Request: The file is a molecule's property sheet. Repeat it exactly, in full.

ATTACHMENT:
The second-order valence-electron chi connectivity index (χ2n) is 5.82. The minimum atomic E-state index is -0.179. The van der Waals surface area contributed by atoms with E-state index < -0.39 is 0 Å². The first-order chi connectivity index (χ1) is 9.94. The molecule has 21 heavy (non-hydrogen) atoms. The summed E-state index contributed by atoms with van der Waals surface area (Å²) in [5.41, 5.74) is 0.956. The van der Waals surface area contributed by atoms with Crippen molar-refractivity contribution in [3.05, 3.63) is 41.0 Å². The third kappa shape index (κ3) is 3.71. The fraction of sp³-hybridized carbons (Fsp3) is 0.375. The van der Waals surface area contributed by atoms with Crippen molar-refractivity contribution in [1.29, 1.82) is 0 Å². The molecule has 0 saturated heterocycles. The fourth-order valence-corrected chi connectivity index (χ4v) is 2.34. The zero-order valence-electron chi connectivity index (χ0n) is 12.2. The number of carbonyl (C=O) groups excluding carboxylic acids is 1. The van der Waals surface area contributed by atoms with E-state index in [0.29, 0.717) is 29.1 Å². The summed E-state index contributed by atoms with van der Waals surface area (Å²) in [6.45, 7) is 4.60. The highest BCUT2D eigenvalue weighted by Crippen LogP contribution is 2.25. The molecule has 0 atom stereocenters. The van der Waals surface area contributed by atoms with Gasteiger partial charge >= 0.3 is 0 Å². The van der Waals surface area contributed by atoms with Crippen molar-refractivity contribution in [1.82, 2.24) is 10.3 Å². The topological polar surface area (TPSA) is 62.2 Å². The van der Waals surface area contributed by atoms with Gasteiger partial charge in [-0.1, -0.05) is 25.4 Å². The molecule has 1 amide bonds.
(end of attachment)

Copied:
The second-order valence-electron chi connectivity index (χ2n) is 5.82. The minimum atomic E-state index is -0.179. The van der Waals surface area contributed by atoms with E-state index < -0.39 is 0 Å². The first-order chi connectivity index (χ1) is 9.94. The molecule has 21 heavy (non-hydrogen) atoms. The summed E-state index contributed by atoms with van der Waals surface area (Å²) in [5.41, 5.74) is 0.956. The van der Waals surface area contributed by atoms with Crippen molar-refractivity contribution in [3.05, 3.63) is 41.0 Å². The third kappa shape index (κ3) is 3.71. The fraction of sp³-hybridized carbons (Fsp3) is 0.375. The van der Waals surface area contributed by atoms with Crippen molar-refractivity contribution in [1.29, 1.82) is 0 Å². The molecule has 0 saturated heterocycles. The fourth-order valence-corrected chi connectivity index (χ4v) is 2.34. The zero-order valence-electron chi connectivity index (χ0n) is 12.2. The number of carbonyl (C=O) groups excluding carboxylic acids is 1. The van der Waals surface area contributed by atoms with E-state index in [0.29, 0.717) is 29.1 Å². The summed E-state index contributed by atoms with van der Waals surface area (Å²) in [6.45, 7) is 4.60. The highest BCUT2D eigenvalue weighted by Crippen LogP contribution is 2.25. The molecule has 0 atom stereocenters. The van der Waals surface area contributed by atoms with Gasteiger partial charge >= 0.3 is 0 Å². The van der Waals surface area contributed by atoms with Crippen molar-refractivity contribution in [1.82, 2.24) is 10.3 Å². The topological polar surface area (TPSA) is 62.2 Å². The van der Waals surface area contributed by atoms with Gasteiger partial charge in [-0.1, -0.05) is 25.4 Å². The molecule has 1 amide bonds.